Matthew Stride was just 26 when he was given the ‘crushing’ news that he has an incurable malignant brain tumour.
He was given five years to live in 2015, but has outlived his prognosis by two years.
Now, he’s 33 and plans to run the London Marathon for charity.
Matthew, from Sutton Coldfield, in Birmingham, said: ‘To get a prognosis of five to six years was crushing.
‘You have these plans for your future, and you’re thinking about what you want in life, and you never really think you’re going to be given five or six years to live.’
Since Matthew’s diagnosis, he found love with his now wife, Amy, and hopes to have children one day.
Warning: Graphic image ahead.
He also hopes to run the TCS London Marathon in April to raise money for Brain Tumour Research.
Matthew, who’s always kept fit, first noticed ‘something wasn’t right’ during a five-a-side football game with colleagues in 2014.
‘I just couldn’t move, and everyone was asking me, “what are you doing?”‘ Matthew said.
‘I wasn’t chasing the ball; I just stood there and was completely frozen.
‘I was aware of what was going on around me, but I just couldn’t react to anything.’
This is what pushed Matthew to go see his GP in January 2015, and he went through various tests and scans over the following months.
However, his symptoms were put down to anxiety and epilepsy at first.
But when a family friend, who is a doctor, suggested that Matthew get an MRI in November of that year, they finally started moving towards a correct diagnosis.
Devastatingly, doctors eventually learned that the lesion in his brain is an incurable brain tumour around the size of a tennis ball.
‘My whole world was turned upside down,’ Matthew said.
‘I was assigned to an oncologist at the Queen Elizabeth Hospital, and he had to talk me through the next steps and, obviously, the dreaded prognosis.
‘Being given five to six years to live was the hardest thing to hear. My mum and dad were both in the room at the same time and my dad broke down.
‘It was one of the first times I’d seen him cry, which is obviously never easy to see anyway, but when it involves you, it’s even worse.
‘That was a tough day.’
Matthew underwent a seven-hour craniotomy procedure to remove as much of the tumour as possible in January 2016, and was even awake for part of the operation.
He has been left with a scar roughly four inches by three inches, and still needed to undergo months of more challenging treatment.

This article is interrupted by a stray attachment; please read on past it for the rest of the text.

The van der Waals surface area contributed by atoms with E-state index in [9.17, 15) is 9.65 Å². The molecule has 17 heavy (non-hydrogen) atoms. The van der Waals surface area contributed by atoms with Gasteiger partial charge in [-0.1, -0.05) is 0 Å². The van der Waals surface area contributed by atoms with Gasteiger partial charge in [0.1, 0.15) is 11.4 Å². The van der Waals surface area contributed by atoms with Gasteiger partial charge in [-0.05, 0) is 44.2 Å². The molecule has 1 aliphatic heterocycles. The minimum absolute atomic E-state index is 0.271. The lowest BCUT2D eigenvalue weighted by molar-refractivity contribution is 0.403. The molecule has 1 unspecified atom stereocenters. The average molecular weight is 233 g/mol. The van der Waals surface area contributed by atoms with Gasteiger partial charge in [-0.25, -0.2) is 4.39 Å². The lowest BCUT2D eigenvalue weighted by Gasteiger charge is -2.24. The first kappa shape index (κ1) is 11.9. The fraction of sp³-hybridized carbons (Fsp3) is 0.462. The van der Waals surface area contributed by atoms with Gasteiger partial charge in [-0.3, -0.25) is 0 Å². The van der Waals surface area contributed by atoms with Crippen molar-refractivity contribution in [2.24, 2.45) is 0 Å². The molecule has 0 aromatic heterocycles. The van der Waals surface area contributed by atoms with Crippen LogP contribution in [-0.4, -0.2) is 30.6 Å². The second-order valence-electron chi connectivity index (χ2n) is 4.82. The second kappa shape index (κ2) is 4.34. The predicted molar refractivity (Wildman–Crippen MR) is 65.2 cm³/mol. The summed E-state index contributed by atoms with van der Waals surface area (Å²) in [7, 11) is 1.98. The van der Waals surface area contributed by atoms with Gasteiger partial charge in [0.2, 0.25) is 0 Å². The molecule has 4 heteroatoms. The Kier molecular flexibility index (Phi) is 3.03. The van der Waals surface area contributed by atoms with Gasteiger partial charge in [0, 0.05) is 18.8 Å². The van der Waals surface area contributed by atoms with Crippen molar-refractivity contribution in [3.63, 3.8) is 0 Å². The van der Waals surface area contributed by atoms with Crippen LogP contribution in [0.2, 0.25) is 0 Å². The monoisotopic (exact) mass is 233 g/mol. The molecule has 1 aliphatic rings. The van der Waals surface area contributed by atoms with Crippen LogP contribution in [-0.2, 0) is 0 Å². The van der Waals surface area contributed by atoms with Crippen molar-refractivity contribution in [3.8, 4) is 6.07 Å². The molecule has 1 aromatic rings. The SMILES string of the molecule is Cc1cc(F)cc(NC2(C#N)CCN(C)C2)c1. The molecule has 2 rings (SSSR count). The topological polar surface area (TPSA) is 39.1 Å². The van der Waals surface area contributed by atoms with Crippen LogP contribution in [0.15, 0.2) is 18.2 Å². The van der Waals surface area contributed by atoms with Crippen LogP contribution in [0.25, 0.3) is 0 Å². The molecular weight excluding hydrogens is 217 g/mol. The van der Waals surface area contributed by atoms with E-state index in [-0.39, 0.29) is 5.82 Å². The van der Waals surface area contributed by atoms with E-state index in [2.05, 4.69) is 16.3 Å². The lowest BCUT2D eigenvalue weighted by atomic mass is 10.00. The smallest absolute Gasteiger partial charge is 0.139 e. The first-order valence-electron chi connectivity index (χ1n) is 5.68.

He also struggled with the loss of independence as he was also unable to drive, due to his diagnosis.
This meant he relied on public transport to get to and from the hospital for treatment five days a week, for six weeks.
Being told his treatment may cause infertility was another huge blow.
‘The lowest point was probably the day I got the prognosis,’ Matthew said.
‘But there was a week or two where I was quite down; you’re always thinking about the future and it’s not something you can just easily forget or erase from your memory.
‘It was very, very difficult.’
Even in the fact of all this adversity, Matthew said maintaining a positive mindset was ‘half the battle’.
‘I think the key was just to get on with it, I suppose; to keep on carrying on,’ Matthew said.
‘The treatment was always in the back of my mind, but once that was done, I just wanted to focus on living and getting on with life.’
And get on with life he did, as two years later on, in April 2018, he was back behind the wheel again, and he met Amy, 30, a finance director, in 2019.
He’s also since been informed by doctors that his treatment did not cause infertility, so the couple’s dreams of parenthood could still come true.
Matthew was having scans every three months, but in March 2022 it was decided he could have the scans every six months because everything has been stable.
His last appointment in September revealed that the tumour is not currently visible.
Now, he’s training for his second marathon in April, to raise money for Brain Tumour Research.
His goal is to raise £3,500 and to beat the time of four hours and 33 seconds he clocked in 2017.
He’s working with a running coach from Brain Tumour Research and is going to complete the Warwick Half Marathon in February.
He said: ‘I feel like I’m in a good place for it.
‘I was getting these letters from Brain Tumour Research and thought I’m not doing anything to help, so I wanted to get involved and say thank you.’
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